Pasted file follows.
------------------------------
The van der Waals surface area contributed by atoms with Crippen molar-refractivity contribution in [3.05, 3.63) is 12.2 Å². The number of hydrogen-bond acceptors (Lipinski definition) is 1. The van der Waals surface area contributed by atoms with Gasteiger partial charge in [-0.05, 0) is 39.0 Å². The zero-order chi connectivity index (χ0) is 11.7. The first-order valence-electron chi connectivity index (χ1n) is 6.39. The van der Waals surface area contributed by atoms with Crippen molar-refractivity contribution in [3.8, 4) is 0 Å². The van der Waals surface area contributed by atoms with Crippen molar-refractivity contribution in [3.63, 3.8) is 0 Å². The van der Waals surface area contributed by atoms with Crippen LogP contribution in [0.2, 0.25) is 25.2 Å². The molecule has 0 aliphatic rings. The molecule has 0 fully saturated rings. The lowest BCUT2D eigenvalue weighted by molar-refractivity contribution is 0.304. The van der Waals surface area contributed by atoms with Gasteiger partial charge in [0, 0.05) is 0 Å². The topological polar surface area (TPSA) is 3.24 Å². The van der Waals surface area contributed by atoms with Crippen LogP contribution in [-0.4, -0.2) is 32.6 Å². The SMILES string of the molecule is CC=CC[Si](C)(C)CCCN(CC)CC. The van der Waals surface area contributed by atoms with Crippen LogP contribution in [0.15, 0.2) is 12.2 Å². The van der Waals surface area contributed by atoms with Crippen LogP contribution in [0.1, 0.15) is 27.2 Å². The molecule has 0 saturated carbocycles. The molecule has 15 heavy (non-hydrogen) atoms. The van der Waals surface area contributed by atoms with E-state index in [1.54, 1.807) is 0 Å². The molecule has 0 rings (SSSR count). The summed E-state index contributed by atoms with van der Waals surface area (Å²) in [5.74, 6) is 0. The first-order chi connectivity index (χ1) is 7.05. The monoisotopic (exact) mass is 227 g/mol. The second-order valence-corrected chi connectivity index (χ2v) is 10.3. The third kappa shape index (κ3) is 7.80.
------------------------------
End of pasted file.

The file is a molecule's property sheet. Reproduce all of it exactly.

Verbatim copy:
The van der Waals surface area contributed by atoms with Crippen molar-refractivity contribution in [3.05, 3.63) is 12.2 Å². The number of hydrogen-bond acceptors (Lipinski definition) is 1. The van der Waals surface area contributed by atoms with Gasteiger partial charge in [-0.05, 0) is 39.0 Å². The zero-order chi connectivity index (χ0) is 11.7. The first-order valence-electron chi connectivity index (χ1n) is 6.39. The van der Waals surface area contributed by atoms with Crippen molar-refractivity contribution in [3.8, 4) is 0 Å². The van der Waals surface area contributed by atoms with Crippen molar-refractivity contribution in [3.63, 3.8) is 0 Å². The van der Waals surface area contributed by atoms with Crippen LogP contribution in [0.2, 0.25) is 25.2 Å². The molecule has 0 aliphatic rings. The molecule has 0 fully saturated rings. The lowest BCUT2D eigenvalue weighted by molar-refractivity contribution is 0.304. The van der Waals surface area contributed by atoms with Gasteiger partial charge in [0, 0.05) is 0 Å². The topological polar surface area (TPSA) is 3.24 Å². The van der Waals surface area contributed by atoms with Crippen LogP contribution in [-0.4, -0.2) is 32.6 Å². The SMILES string of the molecule is CC=CC[Si](C)(C)CCCN(CC)CC. The van der Waals surface area contributed by atoms with Crippen LogP contribution in [0.15, 0.2) is 12.2 Å². The van der Waals surface area contributed by atoms with Crippen LogP contribution in [0.1, 0.15) is 27.2 Å². The molecule has 0 saturated carbocycles. The molecule has 15 heavy (non-hydrogen) atoms. The van der Waals surface area contributed by atoms with E-state index in [1.54, 1.807) is 0 Å². The molecule has 0 rings (SSSR count). The summed E-state index contributed by atoms with van der Waals surface area (Å²) in [5.74, 6) is 0. The first-order chi connectivity index (χ1) is 7.05. The monoisotopic (exact) mass is 227 g/mol. The second-order valence-corrected chi connectivity index (χ2v) is 10.3. The third kappa shape index (κ3) is 7.80.